Alzheimer’s: A Journey of Caring

Guest blog by Marc Wortmann, Executive Director, Alzheimer’s Disease International

World Alzheimer’s Day started 21 September 1994 in collaboration with the World Health Organization. The day’s purpose is to raise awareness about Alzheimer’s disease and other dementias. The decision to extend into the full month was made at the request of Alzheimer associations worldwide to enable them to extend the reach of their awareness programmes. As a result, World Alzheimer’s Month continues to unite opinion leaders, people with dementia as well as care and medical professionals around the world.

Having a globally coordinated awareness Month and Day sends a strong message to governments and policy makers, alerting them of the fact that dementia is a serious health issue which will have huge implications on services and health systems around the world as the world’s population grows older. In addition, by focusing on a different message each year, the month can be used to educate and challenge people’s misconceptions about dementia. This year, the theme was ‘A journey of caring’, to tie in with our World Alzheimer Report 2013, which looked at the issue of long-term care.

Alzheimer’s Disease International as the global umbrella of 79 Alzheimer associations coordinates the campaign by providing the theme and materials as a framework for its member organizations, alongside on-going support and advice. Every country is free to conduct their own campaign and most activities are organised at the local level, we estimate that there are around 2,000 events worldwide every year.

Often member associations will incorporate the themes of the annual World Alzheimer Report into their awareness raising programs, which is launched around the 21September each year. Since 2009, ADI has been publishing annual studies in collaboration with King’s College London and ADI’s 10/66 Research Group. Past topics have studied the prevalence, stigma and economic impact of dementia. This year in collaboration with Bupa, the report looked into the issue of long-term care and found that by 2050, the amount of older adults requiring long term care will nearly treble.

ADI launched this year’s World Alzheimer Report with 3 Roundtable events in 3 different continents; Washington DC, London and Beijing. Invited speakers were comprised of experts in all areas, from Alzheimer’s charities to care providers and dementia campaigners. By meeting together, experts were able to offer their opinions on the current climate of care and offer their suggestions and predictions for the future.

At its heart, World Alzheimer’s Month exist advocate for dementia at a grassroots level, through the campaigning and hard work of ADI’s member associations. Each year thousands of activities are conducted, raising awareness and funds for people dementia, Memory Walks and Alzheimer’s Cafes are popular ways to do this. This year, Lebanon launched their social media campaign #IRemember, which encouraged people to share memories of Alzheimer’s on Twitter, each use of the hashtag resulted in a one dollar donation to the association. Another association, Alzheimer Indonesia, organised a concert in Jakarta as well as a talk show which answered questions related to dementia, while the Greek Association of AD and Related Disorders held a photography exhibition held in a national archaeological monument. Alzheimer Netherlands worked with a documentary maker on a 2-tier TV-programme that shows the limitations of living with dementia, but also the good things that can still be done. This was broadcasted within a whole week of media attention on radio and TV.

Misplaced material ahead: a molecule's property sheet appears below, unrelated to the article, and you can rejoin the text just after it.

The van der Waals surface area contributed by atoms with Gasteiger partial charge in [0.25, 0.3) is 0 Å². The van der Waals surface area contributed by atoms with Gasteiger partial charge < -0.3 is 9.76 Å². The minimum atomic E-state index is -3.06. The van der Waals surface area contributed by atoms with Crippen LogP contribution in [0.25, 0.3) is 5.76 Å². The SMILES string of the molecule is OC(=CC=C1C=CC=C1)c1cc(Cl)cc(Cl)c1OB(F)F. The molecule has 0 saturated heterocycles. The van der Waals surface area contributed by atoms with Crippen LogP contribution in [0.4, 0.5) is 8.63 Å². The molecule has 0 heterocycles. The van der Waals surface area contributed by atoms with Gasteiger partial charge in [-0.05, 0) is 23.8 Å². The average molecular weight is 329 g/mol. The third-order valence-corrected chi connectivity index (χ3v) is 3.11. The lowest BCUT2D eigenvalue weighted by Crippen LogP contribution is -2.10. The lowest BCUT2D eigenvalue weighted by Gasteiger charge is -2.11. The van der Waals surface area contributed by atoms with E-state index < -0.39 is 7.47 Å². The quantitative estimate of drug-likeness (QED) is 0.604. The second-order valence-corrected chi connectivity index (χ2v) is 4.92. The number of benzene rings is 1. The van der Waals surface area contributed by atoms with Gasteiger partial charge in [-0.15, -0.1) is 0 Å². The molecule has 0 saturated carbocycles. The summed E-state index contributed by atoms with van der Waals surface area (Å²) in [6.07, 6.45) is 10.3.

Many of ADI’s member associations use World Alzheimer’s Month as a timeframe to launch long-term programs. September is also used as a means to advocate for the dementia cause on a more political level by encouraging governments to create National Dementia Plans. Iran Alzheimer Association (IAA) has reported this month that they have signed a two-year Memorandum of Understanding with the Iran’s Ministry of Health and Medical Education. In Mexico, the Federación Mexicana de Alzheimer has also revealed they have prepared a letter of intent to develop an action plan on dementia to be presented in May next year.

September is a time of both action and reflection for the dementia cause. 79 member associations work tirelessly and often for free, planning events weeks and even months in advance with the aim of raising awareness of dementia and communicating the need for governments to respond appropriately to this crisis. Each year, more and more countries are participating in World Alzheimer’s Month events and dementia continues to receive more media coverage each year as it grows and the number of daily visitors to our website greatly increases on 21 September with the launch of the World Alzheimer Report, which often makes national and international press. Apart from our member organisations, others use the momentum as well. In Switzerland this year “I Am Care” was launched, the first web-based comprehensive caregiving platform for Alzheimer’s and dementia.

Concurrently, World Alzheimer’s Month is not only a busy time for me personally, with lots of events and media interviews, but also a time of quiet reflection and recollection for the millions of people worldwide affected by dementia. ADI hopes that the work of its members during September can go some way to positively helping to shape the future of Alzheimer’s care and knowledge.

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